The travel and accommodation expenses of the Presiding Officer, Deputy Presiding Officer and student members of Academic Senate are paid for from the Academic Senate budget.
The Executive Officer, Academic Senate liaises with the student members of Academic Senate about their travel and accommodation requirements before each meeting and makes any necessary bookings for them.
The travel and accommodation expenses of all other members of Academic Senate are paid for from the relevant primary cost centre budget.
Apologies are accepted up to the day of the meeting by email or phone 84746 to the Executive Officer, Academic Senate.
Key Considerations for Effective Committees
See the Group Guidelines and Committee Guidelines for general considerations around successful committee and group work.
In most universities, collegiality is considered a key driver of committee work. However there is not always a clear understanding of what collegiality means. In the context of academic governance, it means more than a broad range of people having a say in decisions. Collegiality is also the basic underlying model of all academic work, and is closely aligned with the idea of peer-review. In academic governance collegiality is about applying the collective oversight of the ‘academy’ to key university decisions. It is only in this way that the academic quality of a decision can be assessed; quality is by definition a decision of the entire academy, both within an institution and between institutions, nationally and internationally.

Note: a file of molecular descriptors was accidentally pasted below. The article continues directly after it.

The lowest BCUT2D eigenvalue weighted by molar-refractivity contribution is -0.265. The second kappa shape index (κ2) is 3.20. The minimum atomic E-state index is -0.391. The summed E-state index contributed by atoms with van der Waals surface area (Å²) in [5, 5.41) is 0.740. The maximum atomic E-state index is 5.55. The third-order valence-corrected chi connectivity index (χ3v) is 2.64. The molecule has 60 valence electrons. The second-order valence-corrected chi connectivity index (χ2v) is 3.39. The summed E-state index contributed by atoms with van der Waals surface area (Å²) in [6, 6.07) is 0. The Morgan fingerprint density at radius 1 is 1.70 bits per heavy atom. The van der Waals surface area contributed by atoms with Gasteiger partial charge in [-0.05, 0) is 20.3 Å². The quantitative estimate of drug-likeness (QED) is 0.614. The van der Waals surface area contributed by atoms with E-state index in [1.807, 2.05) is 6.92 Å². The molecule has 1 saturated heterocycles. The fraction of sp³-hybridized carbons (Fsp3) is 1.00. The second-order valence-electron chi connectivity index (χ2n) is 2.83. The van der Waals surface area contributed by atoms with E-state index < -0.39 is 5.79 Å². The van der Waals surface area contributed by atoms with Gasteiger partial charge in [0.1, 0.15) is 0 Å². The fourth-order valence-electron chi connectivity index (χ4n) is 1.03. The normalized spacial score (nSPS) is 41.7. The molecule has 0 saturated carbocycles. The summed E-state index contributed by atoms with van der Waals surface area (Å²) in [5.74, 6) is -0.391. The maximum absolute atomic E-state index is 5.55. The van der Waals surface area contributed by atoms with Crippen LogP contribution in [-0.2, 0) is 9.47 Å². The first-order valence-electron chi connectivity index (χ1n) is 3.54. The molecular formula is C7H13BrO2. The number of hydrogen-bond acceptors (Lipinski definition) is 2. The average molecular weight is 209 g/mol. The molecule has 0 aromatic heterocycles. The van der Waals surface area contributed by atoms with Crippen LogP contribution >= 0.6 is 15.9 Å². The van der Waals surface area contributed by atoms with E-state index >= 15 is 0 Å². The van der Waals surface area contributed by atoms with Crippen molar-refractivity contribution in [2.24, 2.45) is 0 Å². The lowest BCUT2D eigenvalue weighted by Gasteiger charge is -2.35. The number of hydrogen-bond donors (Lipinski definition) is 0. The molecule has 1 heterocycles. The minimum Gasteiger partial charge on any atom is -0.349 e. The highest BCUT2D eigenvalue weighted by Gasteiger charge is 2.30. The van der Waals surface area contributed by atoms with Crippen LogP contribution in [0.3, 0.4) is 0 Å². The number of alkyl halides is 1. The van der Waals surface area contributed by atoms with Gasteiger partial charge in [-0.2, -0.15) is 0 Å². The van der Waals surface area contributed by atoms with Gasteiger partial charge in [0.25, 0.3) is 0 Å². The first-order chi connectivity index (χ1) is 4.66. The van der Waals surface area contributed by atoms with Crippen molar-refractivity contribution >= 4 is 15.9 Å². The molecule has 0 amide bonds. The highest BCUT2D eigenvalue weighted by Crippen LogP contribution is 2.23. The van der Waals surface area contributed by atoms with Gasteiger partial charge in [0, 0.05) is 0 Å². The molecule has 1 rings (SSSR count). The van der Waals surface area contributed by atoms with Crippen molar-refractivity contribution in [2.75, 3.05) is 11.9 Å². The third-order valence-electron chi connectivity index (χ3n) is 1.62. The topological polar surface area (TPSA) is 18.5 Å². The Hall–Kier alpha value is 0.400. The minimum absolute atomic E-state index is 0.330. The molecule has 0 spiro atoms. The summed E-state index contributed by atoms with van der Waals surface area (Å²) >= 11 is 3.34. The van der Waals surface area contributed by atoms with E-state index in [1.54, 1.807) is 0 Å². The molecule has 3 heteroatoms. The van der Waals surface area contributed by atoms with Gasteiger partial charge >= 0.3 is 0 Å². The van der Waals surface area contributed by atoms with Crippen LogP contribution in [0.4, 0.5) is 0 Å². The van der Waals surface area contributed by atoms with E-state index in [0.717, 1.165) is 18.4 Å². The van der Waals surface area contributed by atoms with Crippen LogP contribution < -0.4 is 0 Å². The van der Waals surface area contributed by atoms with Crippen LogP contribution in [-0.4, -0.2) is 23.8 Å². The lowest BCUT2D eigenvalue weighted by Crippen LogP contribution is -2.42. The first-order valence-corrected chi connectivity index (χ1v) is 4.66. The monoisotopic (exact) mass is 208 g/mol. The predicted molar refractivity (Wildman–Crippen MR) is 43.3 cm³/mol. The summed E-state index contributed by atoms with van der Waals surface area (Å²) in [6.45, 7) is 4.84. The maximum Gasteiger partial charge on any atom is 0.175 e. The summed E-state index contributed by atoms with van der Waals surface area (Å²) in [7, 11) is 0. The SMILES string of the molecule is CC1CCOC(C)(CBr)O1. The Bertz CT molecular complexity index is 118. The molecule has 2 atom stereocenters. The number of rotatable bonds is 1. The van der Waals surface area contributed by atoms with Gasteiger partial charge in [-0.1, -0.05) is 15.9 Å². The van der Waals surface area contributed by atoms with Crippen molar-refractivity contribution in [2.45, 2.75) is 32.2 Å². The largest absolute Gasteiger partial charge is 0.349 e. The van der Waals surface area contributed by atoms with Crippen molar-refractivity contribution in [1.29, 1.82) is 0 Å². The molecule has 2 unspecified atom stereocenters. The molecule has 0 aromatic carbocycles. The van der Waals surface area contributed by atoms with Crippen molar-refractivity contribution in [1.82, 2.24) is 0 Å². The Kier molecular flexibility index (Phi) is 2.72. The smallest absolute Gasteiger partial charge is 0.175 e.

As detailed in the Committee Guidelines, committees function best when they have detailed and considered options put before them, where possible containing input from the stakeholders to the final decision. Committees function best when they are the pointy-end of distributed discussion and decision processes; their role becomes to make final decisions, based on options gathered from the distributed process. At CSU the Academic Senate includes many sub-committees, including those that operate within the Faculty, such as Faculty Boards, School Boards, Faculty Courses Committees and Faculty Assessment Committees. This distributed network of committees allows every member of academic staff the opportunity to consider and advise on decisions. All of these committees collectively are ‘the Senate’ of the University.